Rolling farmland and forests of Eastern Washington intersperse the Pacific Northwest Trail between Republic and Oroville. It's a 10.5-mile hitchhike from Republic south along Highway 21 to return to the PNT, or an 8.5-mile hitchhike west along Highway 20 to the intersection with the PNT at Sweat Creek Campground and Forest Service Road 31. Assuming you are picking the trail back up at the intersection with Highway 21, the first 25 miles are along unpaved Forest Service roads through the Colville and Okanogan national forests.
From Sweat Creek to Cougar Camp the PNT follows a trail that is mostly forested before leaving the national forest for 9.4 miles that lead through private farmland. There is no designated place to camp, and dispersed camping may be confused for trespassing along private roads, so plan this section in a way that avoids having to set up for the night in this area. Upon returning to the Okanogan National Forest, there are ample camping options at Bonaparte Lake, a quiet and scenic lake surrounded by fir and pine trees.
From Bonaparte Lake the trail gains elevation as it skirts Mount Bonaparte, offering views of the surrounding forests and valley hamlets. Between Highlands Sno-Park and Mount Wilcox Road the PNT again follows roads alongside private property with less-than-ideal places to camp for the night in this 6 miles of the hike. However, once again the trail enters a small section of the Okanogan National Forest and follows this for most of the way into Oroville along the Whistler Canyon Trail. The final 3.4 miles of this section into Oroville is along Highway 97. Many hikers opt to hitch this short section rather than walk along the shoulder of the road.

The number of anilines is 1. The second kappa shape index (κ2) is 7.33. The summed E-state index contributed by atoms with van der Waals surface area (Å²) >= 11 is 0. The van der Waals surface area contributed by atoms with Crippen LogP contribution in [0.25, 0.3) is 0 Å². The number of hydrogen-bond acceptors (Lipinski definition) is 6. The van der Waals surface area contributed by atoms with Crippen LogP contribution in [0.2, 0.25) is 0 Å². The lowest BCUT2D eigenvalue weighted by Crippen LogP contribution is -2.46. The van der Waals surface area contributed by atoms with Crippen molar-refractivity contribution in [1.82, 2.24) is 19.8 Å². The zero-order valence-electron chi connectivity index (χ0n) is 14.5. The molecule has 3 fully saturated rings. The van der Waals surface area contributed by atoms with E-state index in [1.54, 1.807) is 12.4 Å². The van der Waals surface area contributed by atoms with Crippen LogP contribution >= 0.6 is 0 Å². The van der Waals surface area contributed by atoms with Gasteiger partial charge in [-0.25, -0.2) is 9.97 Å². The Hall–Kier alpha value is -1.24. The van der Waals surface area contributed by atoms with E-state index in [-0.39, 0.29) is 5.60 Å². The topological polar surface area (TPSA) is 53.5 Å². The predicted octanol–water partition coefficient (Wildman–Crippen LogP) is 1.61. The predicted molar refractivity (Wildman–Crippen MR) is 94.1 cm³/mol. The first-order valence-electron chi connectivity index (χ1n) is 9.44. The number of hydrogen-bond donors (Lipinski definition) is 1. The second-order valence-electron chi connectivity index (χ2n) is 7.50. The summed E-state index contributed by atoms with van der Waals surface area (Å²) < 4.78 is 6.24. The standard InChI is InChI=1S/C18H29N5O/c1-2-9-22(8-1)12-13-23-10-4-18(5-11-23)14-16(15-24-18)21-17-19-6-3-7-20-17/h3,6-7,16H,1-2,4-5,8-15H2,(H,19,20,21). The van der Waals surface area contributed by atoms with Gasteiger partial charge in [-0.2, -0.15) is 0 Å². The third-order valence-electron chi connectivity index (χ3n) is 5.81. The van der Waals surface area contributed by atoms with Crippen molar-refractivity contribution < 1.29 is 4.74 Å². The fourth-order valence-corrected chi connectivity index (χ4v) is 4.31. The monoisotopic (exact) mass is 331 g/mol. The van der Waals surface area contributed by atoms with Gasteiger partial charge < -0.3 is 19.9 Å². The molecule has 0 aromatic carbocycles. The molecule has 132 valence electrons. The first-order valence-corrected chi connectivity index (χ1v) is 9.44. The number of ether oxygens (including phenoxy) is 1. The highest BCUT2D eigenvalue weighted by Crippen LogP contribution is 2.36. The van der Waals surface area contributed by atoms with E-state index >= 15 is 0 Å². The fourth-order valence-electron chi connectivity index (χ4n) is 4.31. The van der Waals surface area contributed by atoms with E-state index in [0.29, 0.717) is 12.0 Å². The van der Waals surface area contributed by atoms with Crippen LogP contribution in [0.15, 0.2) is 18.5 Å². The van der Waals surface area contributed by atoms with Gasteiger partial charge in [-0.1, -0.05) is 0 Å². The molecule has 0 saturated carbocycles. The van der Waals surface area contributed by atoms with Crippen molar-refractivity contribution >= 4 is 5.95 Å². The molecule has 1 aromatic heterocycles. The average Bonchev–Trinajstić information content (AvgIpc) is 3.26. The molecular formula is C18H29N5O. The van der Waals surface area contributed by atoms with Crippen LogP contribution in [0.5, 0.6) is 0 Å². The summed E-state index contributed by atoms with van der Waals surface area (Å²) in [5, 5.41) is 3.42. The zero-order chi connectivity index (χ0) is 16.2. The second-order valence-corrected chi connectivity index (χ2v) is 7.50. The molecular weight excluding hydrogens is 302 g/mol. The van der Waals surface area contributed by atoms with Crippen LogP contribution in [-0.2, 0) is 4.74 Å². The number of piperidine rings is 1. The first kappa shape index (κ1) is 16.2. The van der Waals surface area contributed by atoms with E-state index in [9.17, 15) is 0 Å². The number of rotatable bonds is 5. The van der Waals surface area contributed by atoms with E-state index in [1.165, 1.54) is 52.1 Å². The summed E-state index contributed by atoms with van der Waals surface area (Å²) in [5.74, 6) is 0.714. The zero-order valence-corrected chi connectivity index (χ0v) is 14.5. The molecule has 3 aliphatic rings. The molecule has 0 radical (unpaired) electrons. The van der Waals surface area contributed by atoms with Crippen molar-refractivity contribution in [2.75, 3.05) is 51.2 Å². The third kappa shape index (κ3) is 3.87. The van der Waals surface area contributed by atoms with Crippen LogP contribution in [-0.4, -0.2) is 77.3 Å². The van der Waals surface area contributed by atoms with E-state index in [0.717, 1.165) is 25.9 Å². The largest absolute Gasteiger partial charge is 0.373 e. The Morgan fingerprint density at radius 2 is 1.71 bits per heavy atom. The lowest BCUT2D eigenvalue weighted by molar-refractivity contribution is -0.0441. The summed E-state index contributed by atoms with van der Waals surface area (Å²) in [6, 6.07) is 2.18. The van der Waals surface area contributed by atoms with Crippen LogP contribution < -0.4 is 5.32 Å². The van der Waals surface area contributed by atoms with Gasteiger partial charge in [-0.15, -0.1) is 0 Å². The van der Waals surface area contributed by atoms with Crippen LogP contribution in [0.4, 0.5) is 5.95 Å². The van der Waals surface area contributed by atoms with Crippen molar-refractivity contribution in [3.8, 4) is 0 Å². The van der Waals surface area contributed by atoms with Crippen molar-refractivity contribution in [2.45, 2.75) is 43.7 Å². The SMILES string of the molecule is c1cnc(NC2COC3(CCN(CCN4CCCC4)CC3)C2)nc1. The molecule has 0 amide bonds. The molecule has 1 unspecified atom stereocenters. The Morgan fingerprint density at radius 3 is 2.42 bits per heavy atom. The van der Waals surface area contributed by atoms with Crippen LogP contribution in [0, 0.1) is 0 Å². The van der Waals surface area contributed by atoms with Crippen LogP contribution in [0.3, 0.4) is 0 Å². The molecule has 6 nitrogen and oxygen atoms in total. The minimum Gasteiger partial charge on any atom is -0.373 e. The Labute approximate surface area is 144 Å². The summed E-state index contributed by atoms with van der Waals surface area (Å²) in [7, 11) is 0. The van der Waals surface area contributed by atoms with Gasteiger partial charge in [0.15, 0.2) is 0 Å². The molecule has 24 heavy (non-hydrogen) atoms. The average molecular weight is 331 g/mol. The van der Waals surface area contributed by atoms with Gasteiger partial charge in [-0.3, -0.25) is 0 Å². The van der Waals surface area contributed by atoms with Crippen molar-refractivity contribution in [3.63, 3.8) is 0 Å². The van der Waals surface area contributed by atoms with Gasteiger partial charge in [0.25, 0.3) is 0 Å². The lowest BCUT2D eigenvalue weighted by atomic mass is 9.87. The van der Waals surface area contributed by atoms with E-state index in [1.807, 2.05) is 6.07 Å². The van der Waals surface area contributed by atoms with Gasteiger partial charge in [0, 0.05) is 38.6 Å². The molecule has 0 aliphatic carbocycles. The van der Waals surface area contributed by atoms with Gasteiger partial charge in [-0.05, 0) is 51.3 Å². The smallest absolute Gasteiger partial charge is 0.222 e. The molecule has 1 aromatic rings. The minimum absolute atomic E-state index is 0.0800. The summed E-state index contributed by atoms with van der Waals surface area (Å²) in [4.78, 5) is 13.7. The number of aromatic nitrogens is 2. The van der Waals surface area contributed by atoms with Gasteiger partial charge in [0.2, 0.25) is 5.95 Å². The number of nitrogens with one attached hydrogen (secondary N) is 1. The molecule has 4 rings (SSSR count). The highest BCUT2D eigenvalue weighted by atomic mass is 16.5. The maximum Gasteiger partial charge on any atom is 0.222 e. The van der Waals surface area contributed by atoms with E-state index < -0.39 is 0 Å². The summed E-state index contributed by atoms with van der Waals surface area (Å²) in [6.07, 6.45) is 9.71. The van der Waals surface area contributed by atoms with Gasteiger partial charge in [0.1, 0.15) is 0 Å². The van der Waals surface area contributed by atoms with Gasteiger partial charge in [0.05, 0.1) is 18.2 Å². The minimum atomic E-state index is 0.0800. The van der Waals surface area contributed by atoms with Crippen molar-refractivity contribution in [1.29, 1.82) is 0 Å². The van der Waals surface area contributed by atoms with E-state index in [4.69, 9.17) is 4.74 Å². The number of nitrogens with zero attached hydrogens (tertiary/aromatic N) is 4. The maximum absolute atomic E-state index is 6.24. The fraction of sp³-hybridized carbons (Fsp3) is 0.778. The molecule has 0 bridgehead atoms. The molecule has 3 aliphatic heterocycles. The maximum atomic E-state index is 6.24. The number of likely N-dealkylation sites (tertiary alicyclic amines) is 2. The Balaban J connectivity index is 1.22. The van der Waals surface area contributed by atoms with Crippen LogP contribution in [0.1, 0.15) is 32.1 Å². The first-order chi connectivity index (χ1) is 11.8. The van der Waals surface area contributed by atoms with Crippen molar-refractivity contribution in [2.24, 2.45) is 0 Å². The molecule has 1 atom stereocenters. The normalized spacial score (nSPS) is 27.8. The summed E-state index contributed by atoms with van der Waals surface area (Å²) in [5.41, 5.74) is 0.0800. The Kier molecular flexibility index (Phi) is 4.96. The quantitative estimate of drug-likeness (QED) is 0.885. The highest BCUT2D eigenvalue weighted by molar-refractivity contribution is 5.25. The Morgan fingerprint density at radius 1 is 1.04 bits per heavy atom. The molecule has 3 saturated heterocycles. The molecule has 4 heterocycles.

As in Northport, the PNT goes right through the town of Oroville. Better than Northport, Oroville is a much larger town with more amenities and options to camp and shower in Lake Osoyoos State Park just outside of town. The town is nestled between the Okanogan and Similkameen Rivers. It has a post office, two grocery stores, a motel, and lots of restaurants. It's the last true town that the trail passes through before entering the Pasayten Wilderness and crossing Ross Lake into the North Cascades National Park. It'll be a long section of trail between towns, so many hikers use this opportunity to get a good night's rest and a good dose of freshly cooked food before a few weeks subsisting on trail rations alone.
For additional details, refer to the following PNT sections: